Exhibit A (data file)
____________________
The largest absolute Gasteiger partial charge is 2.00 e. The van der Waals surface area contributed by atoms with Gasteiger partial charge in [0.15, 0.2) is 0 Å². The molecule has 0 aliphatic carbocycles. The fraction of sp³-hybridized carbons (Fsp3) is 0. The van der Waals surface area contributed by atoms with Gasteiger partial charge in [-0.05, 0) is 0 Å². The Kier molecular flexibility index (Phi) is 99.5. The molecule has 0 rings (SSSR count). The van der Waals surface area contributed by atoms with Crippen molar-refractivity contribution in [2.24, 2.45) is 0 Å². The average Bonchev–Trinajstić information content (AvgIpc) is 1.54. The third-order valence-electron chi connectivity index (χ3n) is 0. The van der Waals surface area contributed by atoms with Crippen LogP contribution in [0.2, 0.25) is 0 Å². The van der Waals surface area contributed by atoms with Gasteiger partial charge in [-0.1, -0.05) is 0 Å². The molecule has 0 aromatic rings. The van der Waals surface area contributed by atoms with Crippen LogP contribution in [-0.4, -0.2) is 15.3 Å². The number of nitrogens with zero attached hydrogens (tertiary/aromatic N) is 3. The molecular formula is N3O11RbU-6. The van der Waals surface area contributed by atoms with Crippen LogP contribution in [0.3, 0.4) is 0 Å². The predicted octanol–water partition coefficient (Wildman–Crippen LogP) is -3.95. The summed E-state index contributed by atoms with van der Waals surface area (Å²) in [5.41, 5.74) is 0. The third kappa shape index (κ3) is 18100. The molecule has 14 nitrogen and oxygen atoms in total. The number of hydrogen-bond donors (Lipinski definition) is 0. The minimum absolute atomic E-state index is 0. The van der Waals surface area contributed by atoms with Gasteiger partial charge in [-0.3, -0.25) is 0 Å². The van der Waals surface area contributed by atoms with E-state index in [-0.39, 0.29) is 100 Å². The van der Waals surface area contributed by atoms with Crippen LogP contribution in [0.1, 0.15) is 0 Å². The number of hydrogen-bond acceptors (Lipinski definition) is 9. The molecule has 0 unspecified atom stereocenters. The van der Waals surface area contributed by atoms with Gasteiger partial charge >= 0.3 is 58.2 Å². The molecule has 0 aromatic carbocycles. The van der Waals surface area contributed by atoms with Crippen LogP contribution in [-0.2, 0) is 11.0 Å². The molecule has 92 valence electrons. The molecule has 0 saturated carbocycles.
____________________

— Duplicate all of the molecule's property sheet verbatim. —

The largest absolute Gasteiger partial charge is 2.00 e. The van der Waals surface area contributed by atoms with Gasteiger partial charge in [0.15, 0.2) is 0 Å². The molecule has 0 aliphatic carbocycles. The fraction of sp³-hybridized carbons (Fsp3) is 0. The van der Waals surface area contributed by atoms with Gasteiger partial charge in [-0.05, 0) is 0 Å². The Kier molecular flexibility index (Phi) is 99.5. The molecule has 0 rings (SSSR count). The van der Waals surface area contributed by atoms with Crippen molar-refractivity contribution in [2.24, 2.45) is 0 Å². The average Bonchev–Trinajstić information content (AvgIpc) is 1.54. The third-order valence-electron chi connectivity index (χ3n) is 0. The van der Waals surface area contributed by atoms with Crippen LogP contribution in [0.2, 0.25) is 0 Å². The van der Waals surface area contributed by atoms with Gasteiger partial charge in [-0.1, -0.05) is 0 Å². The molecule has 0 aromatic rings. The van der Waals surface area contributed by atoms with Crippen LogP contribution in [-0.4, -0.2) is 15.3 Å². The number of nitrogens with zero attached hydrogens (tertiary/aromatic N) is 3. The molecular formula is N3O11RbU-6. The van der Waals surface area contributed by atoms with Crippen LogP contribution in [0.3, 0.4) is 0 Å². The predicted octanol–water partition coefficient (Wildman–Crippen LogP) is -3.95. The summed E-state index contributed by atoms with van der Waals surface area (Å²) in [5.41, 5.74) is 0. The third kappa shape index (κ3) is 18100. The molecule has 14 nitrogen and oxygen atoms in total. The number of hydrogen-bond donors (Lipinski definition) is 0. The minimum absolute atomic E-state index is 0. The van der Waals surface area contributed by atoms with Gasteiger partial charge in [-0.3, -0.25) is 0 Å². The van der Waals surface area contributed by atoms with E-state index in [-0.39, 0.29) is 100 Å². The van der Waals surface area contributed by atoms with Crippen LogP contribution in [0.1, 0.15) is 0 Å². The number of hydrogen-bond acceptors (Lipinski definition) is 9. The molecule has 0 unspecified atom stereocenters. The van der Waals surface area contributed by atoms with Gasteiger partial charge >= 0.3 is 58.2 Å². The molecule has 0 aromatic carbocycles. The van der Waals surface area contributed by atoms with Crippen LogP contribution in [-0.2, 0) is 11.0 Å². The molecule has 92 valence electrons. The molecule has 0 saturated carbocycles.